What I Miss and Hope For


Photo courtesy Pixabay

Kathryn Cambrea, Editor in chief

Masks envelope the faces of passerby. A loved one is not recognized; a stranger’s beautiful countenance is never discovered. Smiles are seen in the crinkles of one’s eyes and heard through muffled laughter. But the touch of a hug isn’t there.

I long for hugs.

A professor of mine last semester used the phrase, “virtual hugs.” I remember smiling at that phrase. But a “virtual hug” could never replace a true hug. Physical closeness. An unmasked face.

But the concept of “virtual hugs” is incredibly important. The need for communication is paramount, especially now.

I miss my friends so much. I am incredibly grateful for the technology that I have which enables me to communicate with them. I am grateful for our conversations which last hours, trying to grab one thread of normalcy, or the lives we led before the pandemic infiltrated our world.

I was finally able to see friends in-person over the summer, but I was beyond excited to finally experience social interaction without a screen. The first friends I saw are sisters, and they visited in my backyard. We sat an appropriate distance apart and wore masks. I almost felt emotional because my immediate reaction when I see people who I care about is to hug them. But I couldn’t even do that.

An “air hug” would have to suffice.

I had just seen those same friends among several others from my high school and town in January over the semester break. God knows that I would have truly appreciated each hug I had then if I knew it would be the last ones for a while.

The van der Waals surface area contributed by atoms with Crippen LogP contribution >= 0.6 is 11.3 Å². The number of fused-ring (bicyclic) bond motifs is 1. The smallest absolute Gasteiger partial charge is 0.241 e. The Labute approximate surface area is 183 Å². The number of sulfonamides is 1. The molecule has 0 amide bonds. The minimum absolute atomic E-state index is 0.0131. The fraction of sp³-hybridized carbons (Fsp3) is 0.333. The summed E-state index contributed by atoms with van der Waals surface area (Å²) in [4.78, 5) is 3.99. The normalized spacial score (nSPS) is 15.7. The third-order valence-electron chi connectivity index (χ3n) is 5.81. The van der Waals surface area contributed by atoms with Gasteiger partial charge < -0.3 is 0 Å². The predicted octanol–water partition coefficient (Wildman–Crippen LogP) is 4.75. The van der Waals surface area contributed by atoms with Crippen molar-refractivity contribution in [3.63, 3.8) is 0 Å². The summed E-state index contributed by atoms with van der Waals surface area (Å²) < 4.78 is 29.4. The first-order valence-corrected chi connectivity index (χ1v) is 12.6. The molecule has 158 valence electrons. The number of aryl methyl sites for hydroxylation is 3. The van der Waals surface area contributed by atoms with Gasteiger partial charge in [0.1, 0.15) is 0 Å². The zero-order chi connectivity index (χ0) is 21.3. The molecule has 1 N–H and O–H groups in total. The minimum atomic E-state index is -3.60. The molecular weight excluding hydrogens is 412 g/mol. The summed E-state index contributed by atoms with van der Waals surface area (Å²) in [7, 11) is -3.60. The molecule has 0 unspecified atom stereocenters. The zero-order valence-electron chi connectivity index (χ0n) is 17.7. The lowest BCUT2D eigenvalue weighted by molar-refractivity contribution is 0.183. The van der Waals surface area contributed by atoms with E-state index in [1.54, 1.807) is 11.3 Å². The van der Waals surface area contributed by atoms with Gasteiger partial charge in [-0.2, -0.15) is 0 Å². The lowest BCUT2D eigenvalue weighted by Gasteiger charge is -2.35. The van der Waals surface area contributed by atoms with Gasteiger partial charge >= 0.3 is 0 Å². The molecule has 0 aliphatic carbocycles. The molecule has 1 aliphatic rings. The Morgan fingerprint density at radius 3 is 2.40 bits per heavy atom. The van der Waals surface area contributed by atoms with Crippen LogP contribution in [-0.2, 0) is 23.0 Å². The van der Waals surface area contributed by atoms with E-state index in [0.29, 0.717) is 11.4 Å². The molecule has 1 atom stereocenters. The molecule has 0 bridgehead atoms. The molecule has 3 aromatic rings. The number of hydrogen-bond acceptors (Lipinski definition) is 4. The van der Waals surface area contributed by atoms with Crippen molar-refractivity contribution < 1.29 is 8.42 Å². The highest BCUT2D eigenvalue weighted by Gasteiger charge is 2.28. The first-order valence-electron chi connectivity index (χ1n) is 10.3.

Nonetheless, I am thankful for the time that I have had and continue to have with my friends during the pandemic, even though it takes place over the phone or in socially distant circumstances.

Why? I miss people. I miss the unique energy each person has the potential to emit. And I hope to experience that again soon.

I do not know how long COVID-19 will be here for. I also do not know how long masks will be here for. But I hope that doctors and nurses are alright. I hope they realize the tremendous impact that they have had and continue to have and that they are loved.

I hope that people who believe that the virus is a hoax truly evaluate the news, statistics, and data. I ask them how they could have held anti-mask protests and demanded to have a massage or haircut when an abundance of people, internationally and locally, are dead. I hope they realize how lucky they are to have not experienced any losses.

And to the people who have experienced losses of family and friends, God bless your loved ones and I hope you know that they will always be remembered, and although your character is one of strength, it is okay to be vulnerable: please seek help if you need it. The pandemic is universal; it may affect us all differently, but I guarantee that someone will always listen.

I hope that this all ends soon, which is easy to write and request but not actually come true. I have to believe that this is where faith comes in. I hope that we can see each other’s faces without masks and finally embrace. But I know that hope won’t become reality for a while.

So, until then?

I hope I can sit six feet apart from you and know that you are smiling. Whether it’s virtual or in the air, I hope you feel my hug.